Posted in Audio by - July 22, 2018

Released February 1999

Following the thrilling conclusion to ‘Walking to Babylon,’ the time ring trilogy continues as Bernice and Jason find themselves separated when thrown off the Time Path to begin ‘Birthright,’ Bernice landing in early twentieth century London where a series of grisly murders has been committed and attributed to the legendary Springheel Jack and Jason landing on a dead world where the queen of the Charrl demands his help to help save her dying race.

Though sentient insect aliens are not a novel concept by themselves, the Charrl are developed quite successfully to form a formidable presence. Their planet was one of forests of flowers and pools of honey, but solar flares ravaged it and their weakened race can no longer possibly survive another migration beyond the 10,000-parsec range of uninhabitable worlds around them. With the advent of the chronomancer link named the Great Divide to Earth, the Charrl plan to use the time rings to stabilise this connection and use humanity as incubators for their eggs and their newborns’ food source. Unfortunately, the alien world itself doesn’t quite spring to life as dynamically as Babylon did in the previous tale, and the fairly repetitious dialogue and chanting about how noble and worthy the Charrl are only draw attention to the fact that they really are anything but as the shocking truth behind their world is slowly revealed.

‘Birthright,’ of course, is adapted from the The New Adventures novel of the same name that featured the Seventh Doctor and Ace alongside Bernice, meaning that some of Jason’s actions don’t quite fall in line with how he has thus far been portrayed in audio. Stephen Fewell once more gives a charismatic and emotional performance as Jason once more finds himself in the presence of the enemies and eventually fighting for his life, but certain of his actions- including when first meeting up with Bernice- seem strangely out of character even for this man who so often finds himself facing the consequences of his decisions gone wrong. Fortunately, these moments are not egregious enough to detract from the narrative being told, and his story does dovetail quite nicely with Bernice’s that proves to be a bit more seamless throughout.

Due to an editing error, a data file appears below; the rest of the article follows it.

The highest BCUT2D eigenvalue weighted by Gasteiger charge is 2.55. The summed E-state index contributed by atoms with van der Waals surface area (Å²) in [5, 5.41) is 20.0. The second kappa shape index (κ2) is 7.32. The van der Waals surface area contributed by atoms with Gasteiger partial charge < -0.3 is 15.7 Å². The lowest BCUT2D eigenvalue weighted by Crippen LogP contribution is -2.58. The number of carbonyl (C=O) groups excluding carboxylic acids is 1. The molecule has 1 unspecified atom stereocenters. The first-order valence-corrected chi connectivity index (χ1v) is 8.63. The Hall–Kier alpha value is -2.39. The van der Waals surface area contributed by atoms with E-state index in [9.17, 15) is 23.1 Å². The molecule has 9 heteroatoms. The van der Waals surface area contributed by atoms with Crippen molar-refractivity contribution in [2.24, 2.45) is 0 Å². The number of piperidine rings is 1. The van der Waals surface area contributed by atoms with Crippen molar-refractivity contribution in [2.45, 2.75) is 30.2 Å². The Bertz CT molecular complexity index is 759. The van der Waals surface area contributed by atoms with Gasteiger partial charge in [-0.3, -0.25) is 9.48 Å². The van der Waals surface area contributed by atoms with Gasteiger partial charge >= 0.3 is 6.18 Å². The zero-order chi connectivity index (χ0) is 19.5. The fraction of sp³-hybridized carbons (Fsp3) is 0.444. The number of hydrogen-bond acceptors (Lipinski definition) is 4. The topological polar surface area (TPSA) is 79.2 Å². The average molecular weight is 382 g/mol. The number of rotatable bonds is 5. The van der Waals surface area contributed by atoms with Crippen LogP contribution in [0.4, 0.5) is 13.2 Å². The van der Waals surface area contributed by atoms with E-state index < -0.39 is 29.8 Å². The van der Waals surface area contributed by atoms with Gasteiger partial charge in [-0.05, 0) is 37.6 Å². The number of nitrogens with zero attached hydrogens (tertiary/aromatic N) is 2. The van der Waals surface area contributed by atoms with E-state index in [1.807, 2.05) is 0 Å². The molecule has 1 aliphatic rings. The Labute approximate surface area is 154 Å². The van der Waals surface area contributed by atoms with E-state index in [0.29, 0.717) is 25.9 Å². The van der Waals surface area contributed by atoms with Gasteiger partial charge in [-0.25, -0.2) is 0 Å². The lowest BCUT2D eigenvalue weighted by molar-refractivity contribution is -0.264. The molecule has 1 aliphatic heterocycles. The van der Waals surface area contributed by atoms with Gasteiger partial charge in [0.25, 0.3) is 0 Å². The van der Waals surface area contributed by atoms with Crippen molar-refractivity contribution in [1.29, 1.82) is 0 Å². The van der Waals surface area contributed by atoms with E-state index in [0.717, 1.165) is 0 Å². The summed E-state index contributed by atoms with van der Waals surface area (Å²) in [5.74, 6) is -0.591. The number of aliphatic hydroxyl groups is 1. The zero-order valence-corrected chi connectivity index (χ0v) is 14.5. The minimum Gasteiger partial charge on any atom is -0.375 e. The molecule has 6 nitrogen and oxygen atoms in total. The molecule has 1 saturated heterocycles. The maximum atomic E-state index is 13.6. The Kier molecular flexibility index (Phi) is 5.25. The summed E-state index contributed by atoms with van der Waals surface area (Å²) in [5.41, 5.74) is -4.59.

Whether or not this novel was chosen for adaptation because of it being the first to employ a Doctor-lite approach with the Doctor acting from behind the scenes rather than overtly involving himself in affairs, this fact means that there is no awkward shunting of his plot points to other characters and that instead what is lost is the eventual complexity that the Doctor would come to later reveal and explain. As a result, however, the audio is quite streamlined, and Colin Baker gives a truly mesmerising performance as the charming Russian detective Mihail Vladimir Popov who has followed the murder of his daughter and other girls to England. Further fleshing out this very atmospheric approximation of Victorian London are John Wadmore’s Jared Khan and Jonathan Reason’s Chief Inspector Prior, and these two certainly provide a unique dual presence as Bernice continues her own investigations, learns of and processes John’s fate in an incredibly poignant moment that speaks to her true strength of character, and endures the mania that follows Charrl infection with the help of Jason who finally shows a true conscience.

Ultimately, though, ‘Birthright’ feels like something of a filler story to progress the time ring plot as John’s letter sends Bernice to Guernsey for the trilogy’s conclusion in ‘Just War.’ There are some truly incredible ideas on display, but the plot stalls in a few areas and the Charrl homeworld and menace in Victorian London don’t quite transfer to the audio medium as well as might be hoped. Still, with an immense guest appearance from Colin Baker and the reliable Lisa Bowerman to lead this affair, a fairly average audio story overall is elevated to something quite memorable in its own right and proves to be a successful first run at adapting the written Doctor Who stories into this new framework.

  • Release Date: 2/1999
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